At this early stage the majority of the research being conducted revolves around surveys conducted for the purposes of assessing and building up a detailed knowledge of the biodiversity of the Marine Park in which we are based, as well as an developing an understanding of the key requirements that species here have from their ecosystem and how they are behaving in these environments. The projects also allow us to identify and quantify the primary threats impacting the marine life here which in turn allows us to develop and deploy the most appropriate methods for preventing or mitigating these issues.
At present the identification and recording of marine life is being conducted through combinations of a number of studies:
- Sea Grass Bed Surveys
- Mangrove Surveys
- Fish Surveys
- Benthic Surveys
- Invertebrate Surveys
- Impact Surveys
- Video Surveys and BRUVs
- Fish Landing and Market Surveys
- Turtle Identification and Range Monitoring
- Shark Population Monitoring
Population and Threat Analysis
Marine Mammal Monitoring
This data is then coupled with information gathered regarding the connectivity of a variety of ecosystems such as coral reefs, seagrass beds and mangrove forests in order to gain a holistic view of the environment in which we operate.
The continued monitoring of the site allowing for the collection of long term data is imperative to the understanding and assessment of changes that are occurring within the ecosystems, in particular where an anthropogenic impact is apparent. This information not only guides our own actions here but allows us to advise the local government on the most appropriate management strategies for GITA NADA Marine Park. Through this relationship we are working towards creating a healthy and thriving marine area with a functional balance between protection, sustainability and social-economic support.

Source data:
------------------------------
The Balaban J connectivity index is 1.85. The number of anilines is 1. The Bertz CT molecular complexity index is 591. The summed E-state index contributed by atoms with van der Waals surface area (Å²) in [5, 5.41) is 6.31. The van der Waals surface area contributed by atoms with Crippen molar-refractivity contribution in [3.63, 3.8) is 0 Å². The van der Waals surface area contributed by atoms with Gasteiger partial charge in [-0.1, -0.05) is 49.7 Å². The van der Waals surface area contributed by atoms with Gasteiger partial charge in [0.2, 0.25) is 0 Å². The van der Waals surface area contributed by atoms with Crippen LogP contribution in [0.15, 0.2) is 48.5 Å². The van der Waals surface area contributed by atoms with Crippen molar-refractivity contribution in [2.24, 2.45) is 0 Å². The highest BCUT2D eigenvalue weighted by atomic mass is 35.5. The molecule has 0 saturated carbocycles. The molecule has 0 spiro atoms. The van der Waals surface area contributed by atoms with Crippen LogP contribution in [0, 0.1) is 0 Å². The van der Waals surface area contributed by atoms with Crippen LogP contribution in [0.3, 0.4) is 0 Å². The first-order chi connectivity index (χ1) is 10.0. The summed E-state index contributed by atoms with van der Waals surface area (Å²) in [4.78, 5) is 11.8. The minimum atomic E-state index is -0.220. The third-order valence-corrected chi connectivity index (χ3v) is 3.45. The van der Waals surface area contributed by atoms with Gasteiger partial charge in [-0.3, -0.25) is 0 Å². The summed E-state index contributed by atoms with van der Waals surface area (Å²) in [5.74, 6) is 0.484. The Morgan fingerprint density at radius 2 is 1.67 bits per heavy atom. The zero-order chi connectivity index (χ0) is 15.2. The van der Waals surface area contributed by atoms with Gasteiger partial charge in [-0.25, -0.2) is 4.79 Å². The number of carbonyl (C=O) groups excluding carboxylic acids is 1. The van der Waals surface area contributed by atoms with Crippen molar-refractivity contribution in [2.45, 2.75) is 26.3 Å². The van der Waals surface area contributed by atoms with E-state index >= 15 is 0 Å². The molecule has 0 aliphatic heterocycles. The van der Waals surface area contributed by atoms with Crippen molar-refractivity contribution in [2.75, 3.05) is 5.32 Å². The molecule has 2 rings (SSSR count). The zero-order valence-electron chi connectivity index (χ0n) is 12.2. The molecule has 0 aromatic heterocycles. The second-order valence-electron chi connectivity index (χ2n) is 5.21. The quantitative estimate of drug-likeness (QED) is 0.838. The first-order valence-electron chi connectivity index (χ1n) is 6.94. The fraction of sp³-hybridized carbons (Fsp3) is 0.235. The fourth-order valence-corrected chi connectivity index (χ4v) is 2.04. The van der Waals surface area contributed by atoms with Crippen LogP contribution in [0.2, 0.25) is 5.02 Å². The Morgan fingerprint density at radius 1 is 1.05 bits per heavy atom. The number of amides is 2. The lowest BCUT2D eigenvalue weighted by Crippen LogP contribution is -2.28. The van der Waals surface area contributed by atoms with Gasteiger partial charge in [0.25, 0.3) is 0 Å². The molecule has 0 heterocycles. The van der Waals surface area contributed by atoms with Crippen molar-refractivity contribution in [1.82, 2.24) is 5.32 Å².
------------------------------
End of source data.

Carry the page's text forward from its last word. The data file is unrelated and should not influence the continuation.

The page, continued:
However, the identification and monitoring of crucial environmental changes is just the beginning of the research we conduct at SORCE. Other research focuses allow us to gain an empirical measure of the effectiveness of our conservation initiatives, which in turn leads to the improvement of our methodologies and techniques as well as the development of new ones. By maintaining an objective and informed view of the work we are doing on a daily basis we are able to create viable conservation strategies that ensure our work is having the highest impact possible.
We also have a number of student projects running, either for the purposes of a university dissertation or thesis or as part of an internship placement. Some of the recent projects we have set up based on student and intern interests include measurements of mangrove growth and recruitment, plastic waste surveying to link marine waste to the plastic debris we find on land, and micro-plastic diversity in varying sediment types. If you are interested in conducting your own project whilst with us, then please get in touch to discuss the options with our team.
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